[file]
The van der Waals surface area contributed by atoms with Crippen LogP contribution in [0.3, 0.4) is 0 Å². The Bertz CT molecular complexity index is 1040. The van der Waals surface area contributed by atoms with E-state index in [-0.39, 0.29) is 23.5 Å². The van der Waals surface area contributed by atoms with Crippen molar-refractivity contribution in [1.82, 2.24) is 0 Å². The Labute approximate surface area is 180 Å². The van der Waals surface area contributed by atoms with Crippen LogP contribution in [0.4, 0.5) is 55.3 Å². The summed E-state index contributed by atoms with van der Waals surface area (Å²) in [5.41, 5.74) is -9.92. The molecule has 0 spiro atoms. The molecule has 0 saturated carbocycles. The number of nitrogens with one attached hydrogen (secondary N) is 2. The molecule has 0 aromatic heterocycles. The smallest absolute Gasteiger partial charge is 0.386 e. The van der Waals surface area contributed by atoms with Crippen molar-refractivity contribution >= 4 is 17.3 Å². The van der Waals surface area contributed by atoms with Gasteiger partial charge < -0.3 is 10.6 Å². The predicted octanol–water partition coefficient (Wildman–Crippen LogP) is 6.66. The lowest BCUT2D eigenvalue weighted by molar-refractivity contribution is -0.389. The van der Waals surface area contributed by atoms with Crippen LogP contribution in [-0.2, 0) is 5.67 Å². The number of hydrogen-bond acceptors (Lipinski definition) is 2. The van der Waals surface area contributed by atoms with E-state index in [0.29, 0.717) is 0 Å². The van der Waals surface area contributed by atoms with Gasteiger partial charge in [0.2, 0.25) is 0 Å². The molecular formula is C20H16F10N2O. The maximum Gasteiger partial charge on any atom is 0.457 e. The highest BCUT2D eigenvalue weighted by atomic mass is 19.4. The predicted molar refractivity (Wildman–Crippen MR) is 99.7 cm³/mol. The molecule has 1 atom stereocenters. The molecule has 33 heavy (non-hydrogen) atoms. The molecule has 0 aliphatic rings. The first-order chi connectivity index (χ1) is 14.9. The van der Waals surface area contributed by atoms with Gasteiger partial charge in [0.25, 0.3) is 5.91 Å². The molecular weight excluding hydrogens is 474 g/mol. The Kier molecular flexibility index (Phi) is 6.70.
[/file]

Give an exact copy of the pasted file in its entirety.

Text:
The van der Waals surface area contributed by atoms with Crippen LogP contribution in [0.3, 0.4) is 0 Å². The Bertz CT molecular complexity index is 1040. The van der Waals surface area contributed by atoms with E-state index in [-0.39, 0.29) is 23.5 Å². The van der Waals surface area contributed by atoms with Crippen molar-refractivity contribution in [1.82, 2.24) is 0 Å². The Labute approximate surface area is 180 Å². The van der Waals surface area contributed by atoms with Crippen LogP contribution in [0.4, 0.5) is 55.3 Å². The summed E-state index contributed by atoms with van der Waals surface area (Å²) in [5.41, 5.74) is -9.92. The molecule has 0 spiro atoms. The molecule has 0 saturated carbocycles. The number of nitrogens with one attached hydrogen (secondary N) is 2. The molecule has 0 aromatic heterocycles. The smallest absolute Gasteiger partial charge is 0.386 e. The van der Waals surface area contributed by atoms with Crippen molar-refractivity contribution >= 4 is 17.3 Å². The van der Waals surface area contributed by atoms with Gasteiger partial charge < -0.3 is 10.6 Å². The predicted octanol–water partition coefficient (Wildman–Crippen LogP) is 6.66. The lowest BCUT2D eigenvalue weighted by molar-refractivity contribution is -0.389. The van der Waals surface area contributed by atoms with Crippen LogP contribution in [-0.2, 0) is 5.67 Å². The number of hydrogen-bond acceptors (Lipinski definition) is 2. The van der Waals surface area contributed by atoms with E-state index in [0.29, 0.717) is 0 Å². The van der Waals surface area contributed by atoms with Gasteiger partial charge in [0.2, 0.25) is 0 Å². The molecular formula is C20H16F10N2O. The maximum Gasteiger partial charge on any atom is 0.457 e. The highest BCUT2D eigenvalue weighted by atomic mass is 19.4. The predicted molar refractivity (Wildman–Crippen MR) is 99.7 cm³/mol. The molecule has 1 atom stereocenters. The molecule has 33 heavy (non-hydrogen) atoms. The molecule has 0 aliphatic rings. The first-order chi connectivity index (χ1) is 14.9. The van der Waals surface area contributed by atoms with Gasteiger partial charge in [0.25, 0.3) is 5.91 Å². The molecular weight excluding hydrogens is 474 g/mol. The Kier molecular flexibility index (Phi) is 6.70.